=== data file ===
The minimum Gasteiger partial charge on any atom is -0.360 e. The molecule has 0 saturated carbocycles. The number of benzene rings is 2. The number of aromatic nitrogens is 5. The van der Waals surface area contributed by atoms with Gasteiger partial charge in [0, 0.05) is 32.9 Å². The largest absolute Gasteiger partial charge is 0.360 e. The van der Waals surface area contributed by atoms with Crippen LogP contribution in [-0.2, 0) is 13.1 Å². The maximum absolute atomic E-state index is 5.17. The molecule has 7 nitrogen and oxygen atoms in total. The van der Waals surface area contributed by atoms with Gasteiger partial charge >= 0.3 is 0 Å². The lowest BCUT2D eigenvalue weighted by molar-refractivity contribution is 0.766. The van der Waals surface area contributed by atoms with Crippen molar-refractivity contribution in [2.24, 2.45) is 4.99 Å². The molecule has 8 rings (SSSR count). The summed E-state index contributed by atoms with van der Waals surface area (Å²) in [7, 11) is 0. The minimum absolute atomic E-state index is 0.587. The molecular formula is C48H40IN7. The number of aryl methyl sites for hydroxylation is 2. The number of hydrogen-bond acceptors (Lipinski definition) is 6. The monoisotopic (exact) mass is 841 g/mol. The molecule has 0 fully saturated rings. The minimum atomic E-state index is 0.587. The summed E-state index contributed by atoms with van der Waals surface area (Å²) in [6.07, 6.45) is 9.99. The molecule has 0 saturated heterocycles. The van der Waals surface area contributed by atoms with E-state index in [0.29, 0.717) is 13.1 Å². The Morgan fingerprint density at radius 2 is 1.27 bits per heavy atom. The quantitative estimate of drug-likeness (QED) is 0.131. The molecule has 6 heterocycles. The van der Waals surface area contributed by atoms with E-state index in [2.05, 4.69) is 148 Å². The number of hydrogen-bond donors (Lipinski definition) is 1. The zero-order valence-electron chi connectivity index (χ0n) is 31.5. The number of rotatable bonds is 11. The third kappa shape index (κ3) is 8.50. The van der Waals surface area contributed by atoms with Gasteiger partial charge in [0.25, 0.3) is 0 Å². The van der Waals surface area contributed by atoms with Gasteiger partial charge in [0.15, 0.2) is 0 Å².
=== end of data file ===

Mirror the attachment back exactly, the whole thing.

The minimum Gasteiger partial charge on any atom is -0.360 e. The molecule has 0 saturated carbocycles. The number of benzene rings is 2. The number of aromatic nitrogens is 5. The van der Waals surface area contributed by atoms with Gasteiger partial charge in [0, 0.05) is 32.9 Å². The largest absolute Gasteiger partial charge is 0.360 e. The van der Waals surface area contributed by atoms with Crippen LogP contribution in [-0.2, 0) is 13.1 Å². The maximum absolute atomic E-state index is 5.17. The molecule has 7 nitrogen and oxygen atoms in total. The van der Waals surface area contributed by atoms with Gasteiger partial charge >= 0.3 is 0 Å². The lowest BCUT2D eigenvalue weighted by molar-refractivity contribution is 0.766. The van der Waals surface area contributed by atoms with Crippen molar-refractivity contribution in [2.24, 2.45) is 4.99 Å². The molecule has 8 rings (SSSR count). The summed E-state index contributed by atoms with van der Waals surface area (Å²) in [7, 11) is 0. The minimum absolute atomic E-state index is 0.587. The molecular formula is C48H40IN7. The number of aryl methyl sites for hydroxylation is 2. The number of hydrogen-bond acceptors (Lipinski definition) is 6. The monoisotopic (exact) mass is 841 g/mol. The molecule has 0 fully saturated rings. The minimum atomic E-state index is 0.587. The summed E-state index contributed by atoms with van der Waals surface area (Å²) in [6.07, 6.45) is 9.99. The molecule has 0 saturated heterocycles. The van der Waals surface area contributed by atoms with E-state index in [0.29, 0.717) is 13.1 Å². The Morgan fingerprint density at radius 2 is 1.27 bits per heavy atom. The quantitative estimate of drug-likeness (QED) is 0.131. The molecule has 6 heterocycles. The van der Waals surface area contributed by atoms with E-state index in [2.05, 4.69) is 148 Å². The number of hydrogen-bond donors (Lipinski definition) is 1. The zero-order valence-electron chi connectivity index (χ0n) is 31.5. The number of rotatable bonds is 11. The third kappa shape index (κ3) is 8.50. The van der Waals surface area contributed by atoms with Gasteiger partial charge in [0.25, 0.3) is 0 Å². The van der Waals surface area contributed by atoms with Gasteiger partial charge in [0.15, 0.2) is 0 Å².